BMW Motorrad Brazil have given us 5 new F800GS bikes. When Marcelo told me he was talking to 2 Japanese manufactures and BMW, I said I hoped we would use BMW's and my bike of choice for type of trip is an F800GS. Maybe there is a god!

Pirelli Metzeler offered tires. For most of my riding life my connection to the road has been Metzler. We would use “Metzeler Karoo 3”. I run Metzeler Tourance EXP's on my 1200GS. I was happy.

Brazilian motorcycle and surf wear Company, Mormaii, has given us excellent jackets and helmets. Numerous other sponsors have helped or given equipment.

Beth couldn't get me a direct flight from Sydney to South America. Every one was full on the dates I needed. Etihad delivered me via Abi Dhabi, 40 hours door to door. Fortunately Etihad is great, they made what could have been torture, bearable.

Finally met the rest of our team. Apart from Marcelo and Beth we have Guy from the UK, JC from France, Theirry from South Africa and Julio from Ecuador. Theirry will leave part way through due to work commitments and Julio will take over his bike. Our camera man is Miguel, our sound technician is Mariana and our producers assistant is JP. We all stayed at Marcelo and Beth's, doing last minute jobs on our bikes. I fitted my Garmin Zumo. Our bikes looked the ducks guts.

Marcelo cooked our first Brazilian BBQ. It was the best.

Sao Paulo has Caltablano BMW. The dealer who, for the last 3 years, has sold more BMW Motorcycles than anyone else in the world. (1,070 last year) Coincidently, Sao Paulo also has the BMW dealer who sells the second most in the year. (1,000)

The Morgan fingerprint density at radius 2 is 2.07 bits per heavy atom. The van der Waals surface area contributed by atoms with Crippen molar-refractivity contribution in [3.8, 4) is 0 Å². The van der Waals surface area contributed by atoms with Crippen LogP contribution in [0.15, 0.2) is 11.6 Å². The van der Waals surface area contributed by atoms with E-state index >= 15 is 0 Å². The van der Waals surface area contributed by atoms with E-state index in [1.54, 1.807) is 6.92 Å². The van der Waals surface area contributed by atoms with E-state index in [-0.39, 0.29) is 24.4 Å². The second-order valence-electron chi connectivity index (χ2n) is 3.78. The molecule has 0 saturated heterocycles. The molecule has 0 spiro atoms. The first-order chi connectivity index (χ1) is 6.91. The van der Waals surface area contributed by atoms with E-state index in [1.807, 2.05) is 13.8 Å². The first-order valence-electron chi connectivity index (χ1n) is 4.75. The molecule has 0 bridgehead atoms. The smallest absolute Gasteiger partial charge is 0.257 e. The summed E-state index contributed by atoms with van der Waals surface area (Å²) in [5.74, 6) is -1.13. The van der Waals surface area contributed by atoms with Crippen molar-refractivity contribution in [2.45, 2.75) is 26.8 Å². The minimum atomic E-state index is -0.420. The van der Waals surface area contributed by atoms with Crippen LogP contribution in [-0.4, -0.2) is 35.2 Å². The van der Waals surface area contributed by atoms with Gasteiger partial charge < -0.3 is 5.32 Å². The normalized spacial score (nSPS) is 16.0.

Riding in Sao Paulo is a challenge. We were warned to be wary of white Taxis. They are having some kind of war with motorcyclists and been shooting at each other. It is not unknown for a white Taxi to deliberately run bikes off the road. We kept away from white Taxis. We also had to ride

close together, as BMW F800's are the most commonly hi-jacked bikes in Brazil. Particularly in Sao Paulo. It seems they don't muck around either. We had a date with the our sponsors and the media at Caltablano BMW, so hurtled into the city in peak hour. I have seldom lane split at 70kph. Brazilians are fast, but good drivers. Lucky for us.

It was a bit unusual us five, riding up a ramp right into the upstairs BMW showroom. Every man and his dog were there. Sponsors, media, friends, family and hangers on. As seems to be the Brazilian style, the catering was excellent.

Finally left just before midday. Marcelo took off like a cat shot in the arse, rode through the traffic like a man possessed. I thought, “I have never lane split at 90kph”. We had a 3,000km highway ride to Caruca to meet our film crew again. After a while I thought “I have never lane split at 100kph”. As the traffic thinned I thought “I have never lane split at 120kph either”.

Guy pulled alongside as we approached a toll plaza and pointed to my rear tire. As I slowed I realised it was as flat as a tack. We ripped my wheel off to find the tube and rim strip had completely disintegrated. My tire was stuffed. A pubic hair away from blowing, and I had been cruising at130!

Put the bike on a truck and left her at a garage. Marcello doubled me 70 km back to his place. The boys carried my gear, wheel and tire. Fitted a new tire swam in his pool and drank some fine Portuguese red.